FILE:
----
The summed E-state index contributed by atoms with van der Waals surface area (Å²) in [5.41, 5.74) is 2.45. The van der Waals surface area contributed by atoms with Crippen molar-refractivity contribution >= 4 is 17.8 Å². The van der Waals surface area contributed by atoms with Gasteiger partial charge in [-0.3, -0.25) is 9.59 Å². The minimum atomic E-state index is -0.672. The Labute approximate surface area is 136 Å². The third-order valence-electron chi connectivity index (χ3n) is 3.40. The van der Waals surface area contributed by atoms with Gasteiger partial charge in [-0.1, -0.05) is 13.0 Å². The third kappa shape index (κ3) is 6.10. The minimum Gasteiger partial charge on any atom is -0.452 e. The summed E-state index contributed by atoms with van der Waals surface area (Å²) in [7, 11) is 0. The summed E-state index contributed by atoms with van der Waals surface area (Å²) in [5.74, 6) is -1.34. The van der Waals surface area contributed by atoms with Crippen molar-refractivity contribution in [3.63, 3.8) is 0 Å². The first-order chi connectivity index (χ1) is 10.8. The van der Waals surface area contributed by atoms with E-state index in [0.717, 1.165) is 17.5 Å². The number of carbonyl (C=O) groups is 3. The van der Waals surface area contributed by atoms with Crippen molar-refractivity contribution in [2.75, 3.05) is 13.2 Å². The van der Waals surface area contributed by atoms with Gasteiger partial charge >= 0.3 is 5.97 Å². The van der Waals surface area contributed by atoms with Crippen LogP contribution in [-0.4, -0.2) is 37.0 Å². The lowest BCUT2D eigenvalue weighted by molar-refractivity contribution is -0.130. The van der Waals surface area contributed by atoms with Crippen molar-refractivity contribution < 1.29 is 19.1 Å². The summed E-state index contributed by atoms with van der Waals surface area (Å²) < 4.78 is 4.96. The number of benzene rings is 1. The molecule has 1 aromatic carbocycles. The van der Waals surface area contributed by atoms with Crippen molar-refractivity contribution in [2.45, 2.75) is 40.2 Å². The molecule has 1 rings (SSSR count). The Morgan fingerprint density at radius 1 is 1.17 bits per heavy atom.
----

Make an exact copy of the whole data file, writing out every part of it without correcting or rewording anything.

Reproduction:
The summed E-state index contributed by atoms with van der Waals surface area (Å²) in [5.41, 5.74) is 2.45. The van der Waals surface area contributed by atoms with Crippen molar-refractivity contribution >= 4 is 17.8 Å². The van der Waals surface area contributed by atoms with Gasteiger partial charge in [-0.3, -0.25) is 9.59 Å². The minimum atomic E-state index is -0.672. The Labute approximate surface area is 136 Å². The third-order valence-electron chi connectivity index (χ3n) is 3.40. The van der Waals surface area contributed by atoms with Gasteiger partial charge in [-0.1, -0.05) is 13.0 Å². The third kappa shape index (κ3) is 6.10. The minimum Gasteiger partial charge on any atom is -0.452 e. The summed E-state index contributed by atoms with van der Waals surface area (Å²) in [7, 11) is 0. The summed E-state index contributed by atoms with van der Waals surface area (Å²) in [5.74, 6) is -1.34. The van der Waals surface area contributed by atoms with Crippen molar-refractivity contribution in [3.63, 3.8) is 0 Å². The first-order chi connectivity index (χ1) is 10.8. The van der Waals surface area contributed by atoms with E-state index in [0.717, 1.165) is 17.5 Å². The number of carbonyl (C=O) groups is 3. The van der Waals surface area contributed by atoms with Crippen molar-refractivity contribution in [2.75, 3.05) is 13.2 Å². The van der Waals surface area contributed by atoms with Gasteiger partial charge >= 0.3 is 5.97 Å². The van der Waals surface area contributed by atoms with Crippen LogP contribution in [-0.4, -0.2) is 37.0 Å². The lowest BCUT2D eigenvalue weighted by molar-refractivity contribution is -0.130. The van der Waals surface area contributed by atoms with Crippen molar-refractivity contribution < 1.29 is 19.1 Å². The summed E-state index contributed by atoms with van der Waals surface area (Å²) < 4.78 is 4.96. The number of benzene rings is 1. The molecule has 1 aromatic carbocycles. The van der Waals surface area contributed by atoms with Crippen molar-refractivity contribution in [2.45, 2.75) is 40.2 Å². The molecule has 1 rings (SSSR count). The Morgan fingerprint density at radius 1 is 1.17 bits per heavy atom.